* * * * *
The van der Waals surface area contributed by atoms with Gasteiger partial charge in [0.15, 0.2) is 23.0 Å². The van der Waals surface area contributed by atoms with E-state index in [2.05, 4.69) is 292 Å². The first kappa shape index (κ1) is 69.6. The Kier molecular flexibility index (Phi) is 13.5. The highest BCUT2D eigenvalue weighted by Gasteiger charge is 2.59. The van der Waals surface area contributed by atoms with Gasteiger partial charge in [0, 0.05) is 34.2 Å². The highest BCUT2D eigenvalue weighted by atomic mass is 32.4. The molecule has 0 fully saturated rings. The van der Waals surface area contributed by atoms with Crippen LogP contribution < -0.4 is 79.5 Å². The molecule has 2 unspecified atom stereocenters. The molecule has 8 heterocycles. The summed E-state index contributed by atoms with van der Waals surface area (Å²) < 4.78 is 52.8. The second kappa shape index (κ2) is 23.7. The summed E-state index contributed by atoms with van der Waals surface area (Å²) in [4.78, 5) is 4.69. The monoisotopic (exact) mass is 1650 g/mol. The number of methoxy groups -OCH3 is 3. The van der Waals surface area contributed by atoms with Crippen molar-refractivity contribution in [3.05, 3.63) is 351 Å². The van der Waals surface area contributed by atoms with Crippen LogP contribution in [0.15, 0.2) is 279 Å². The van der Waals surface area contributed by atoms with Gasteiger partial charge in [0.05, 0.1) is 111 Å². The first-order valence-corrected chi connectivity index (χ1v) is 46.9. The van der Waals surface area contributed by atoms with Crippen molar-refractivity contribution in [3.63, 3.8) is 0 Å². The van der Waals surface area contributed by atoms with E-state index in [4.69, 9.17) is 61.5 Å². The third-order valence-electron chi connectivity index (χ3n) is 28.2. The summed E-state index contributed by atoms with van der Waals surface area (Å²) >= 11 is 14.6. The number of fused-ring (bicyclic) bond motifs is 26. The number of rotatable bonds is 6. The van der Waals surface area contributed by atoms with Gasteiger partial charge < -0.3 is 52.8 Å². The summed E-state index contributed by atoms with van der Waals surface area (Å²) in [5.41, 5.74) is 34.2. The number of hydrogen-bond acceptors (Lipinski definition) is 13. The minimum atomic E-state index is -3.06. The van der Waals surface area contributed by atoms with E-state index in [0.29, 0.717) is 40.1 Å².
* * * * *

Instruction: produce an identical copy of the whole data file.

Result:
The van der Waals surface area contributed by atoms with Gasteiger partial charge in [0.15, 0.2) is 23.0 Å². The van der Waals surface area contributed by atoms with E-state index in [2.05, 4.69) is 292 Å². The first kappa shape index (κ1) is 69.6. The Kier molecular flexibility index (Phi) is 13.5. The highest BCUT2D eigenvalue weighted by Gasteiger charge is 2.59. The van der Waals surface area contributed by atoms with Gasteiger partial charge in [0, 0.05) is 34.2 Å². The highest BCUT2D eigenvalue weighted by atomic mass is 32.4. The molecule has 0 fully saturated rings. The van der Waals surface area contributed by atoms with Crippen LogP contribution < -0.4 is 79.5 Å². The molecule has 2 unspecified atom stereocenters. The molecule has 8 heterocycles. The summed E-state index contributed by atoms with van der Waals surface area (Å²) < 4.78 is 52.8. The second kappa shape index (κ2) is 23.7. The summed E-state index contributed by atoms with van der Waals surface area (Å²) in [4.78, 5) is 4.69. The monoisotopic (exact) mass is 1650 g/mol. The number of methoxy groups -OCH3 is 3. The van der Waals surface area contributed by atoms with Crippen molar-refractivity contribution in [3.05, 3.63) is 351 Å². The van der Waals surface area contributed by atoms with Crippen LogP contribution in [0.15, 0.2) is 279 Å². The van der Waals surface area contributed by atoms with Gasteiger partial charge in [0.05, 0.1) is 111 Å². The first-order valence-corrected chi connectivity index (χ1v) is 46.9. The van der Waals surface area contributed by atoms with Crippen molar-refractivity contribution in [3.63, 3.8) is 0 Å². The van der Waals surface area contributed by atoms with E-state index in [4.69, 9.17) is 61.5 Å². The third-order valence-electron chi connectivity index (χ3n) is 28.2. The summed E-state index contributed by atoms with van der Waals surface area (Å²) >= 11 is 14.6. The number of fused-ring (bicyclic) bond motifs is 26. The number of rotatable bonds is 6. The van der Waals surface area contributed by atoms with Gasteiger partial charge < -0.3 is 52.8 Å². The summed E-state index contributed by atoms with van der Waals surface area (Å²) in [5.41, 5.74) is 34.2. The number of hydrogen-bond acceptors (Lipinski definition) is 13. The minimum atomic E-state index is -3.06. The van der Waals surface area contributed by atoms with E-state index in [0.29, 0.717) is 40.1 Å².